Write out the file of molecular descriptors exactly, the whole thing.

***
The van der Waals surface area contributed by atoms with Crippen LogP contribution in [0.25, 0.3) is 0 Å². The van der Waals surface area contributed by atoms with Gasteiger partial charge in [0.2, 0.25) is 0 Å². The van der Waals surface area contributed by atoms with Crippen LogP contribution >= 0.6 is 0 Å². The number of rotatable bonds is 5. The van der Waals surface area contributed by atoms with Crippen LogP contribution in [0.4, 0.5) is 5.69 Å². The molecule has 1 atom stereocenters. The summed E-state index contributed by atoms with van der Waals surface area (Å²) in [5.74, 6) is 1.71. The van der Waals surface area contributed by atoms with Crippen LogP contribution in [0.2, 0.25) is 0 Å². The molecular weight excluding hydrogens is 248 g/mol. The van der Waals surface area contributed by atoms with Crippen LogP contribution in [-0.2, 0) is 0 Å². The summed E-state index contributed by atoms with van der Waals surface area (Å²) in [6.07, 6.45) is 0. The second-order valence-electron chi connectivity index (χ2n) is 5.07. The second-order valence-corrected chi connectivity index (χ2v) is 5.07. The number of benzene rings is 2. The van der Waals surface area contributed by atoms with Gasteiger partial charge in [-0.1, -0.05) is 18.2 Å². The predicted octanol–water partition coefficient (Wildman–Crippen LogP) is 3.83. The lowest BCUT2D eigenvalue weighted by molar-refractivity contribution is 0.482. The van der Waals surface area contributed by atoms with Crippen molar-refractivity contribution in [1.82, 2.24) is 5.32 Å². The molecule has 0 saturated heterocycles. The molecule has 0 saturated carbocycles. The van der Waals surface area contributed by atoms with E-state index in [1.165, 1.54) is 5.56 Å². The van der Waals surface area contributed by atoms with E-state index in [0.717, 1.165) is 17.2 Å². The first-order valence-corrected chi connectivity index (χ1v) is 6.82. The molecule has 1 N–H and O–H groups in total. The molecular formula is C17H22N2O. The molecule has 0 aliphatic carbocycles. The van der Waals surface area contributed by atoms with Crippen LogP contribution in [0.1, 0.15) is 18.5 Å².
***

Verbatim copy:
The van der Waals surface area contributed by atoms with Crippen LogP contribution in [0.25, 0.3) is 0 Å². The van der Waals surface area contributed by atoms with Gasteiger partial charge in [0.2, 0.25) is 0 Å². The van der Waals surface area contributed by atoms with Crippen LogP contribution >= 0.6 is 0 Å². The number of rotatable bonds is 5. The van der Waals surface area contributed by atoms with Crippen LogP contribution in [0.4, 0.5) is 5.69 Å². The molecule has 1 atom stereocenters. The summed E-state index contributed by atoms with van der Waals surface area (Å²) in [5.74, 6) is 1.71. The van der Waals surface area contributed by atoms with Crippen LogP contribution in [0.2, 0.25) is 0 Å². The molecular weight excluding hydrogens is 248 g/mol. The van der Waals surface area contributed by atoms with Crippen LogP contribution in [-0.2, 0) is 0 Å². The summed E-state index contributed by atoms with van der Waals surface area (Å²) in [6.07, 6.45) is 0. The second-order valence-electron chi connectivity index (χ2n) is 5.07. The second-order valence-corrected chi connectivity index (χ2v) is 5.07. The number of benzene rings is 2. The van der Waals surface area contributed by atoms with Gasteiger partial charge in [-0.1, -0.05) is 18.2 Å². The predicted octanol–water partition coefficient (Wildman–Crippen LogP) is 3.83. The lowest BCUT2D eigenvalue weighted by molar-refractivity contribution is 0.482. The van der Waals surface area contributed by atoms with Crippen molar-refractivity contribution in [1.82, 2.24) is 5.32 Å². The molecule has 0 saturated heterocycles. The molecule has 0 saturated carbocycles. The van der Waals surface area contributed by atoms with E-state index in [1.165, 1.54) is 5.56 Å². The van der Waals surface area contributed by atoms with E-state index in [0.717, 1.165) is 17.2 Å². The first-order valence-corrected chi connectivity index (χ1v) is 6.82. The molecule has 1 N–H and O–H groups in total. The molecular formula is C17H22N2O. The molecule has 0 aliphatic carbocycles. The van der Waals surface area contributed by atoms with Crippen LogP contribution in [0.1, 0.15) is 18.5 Å².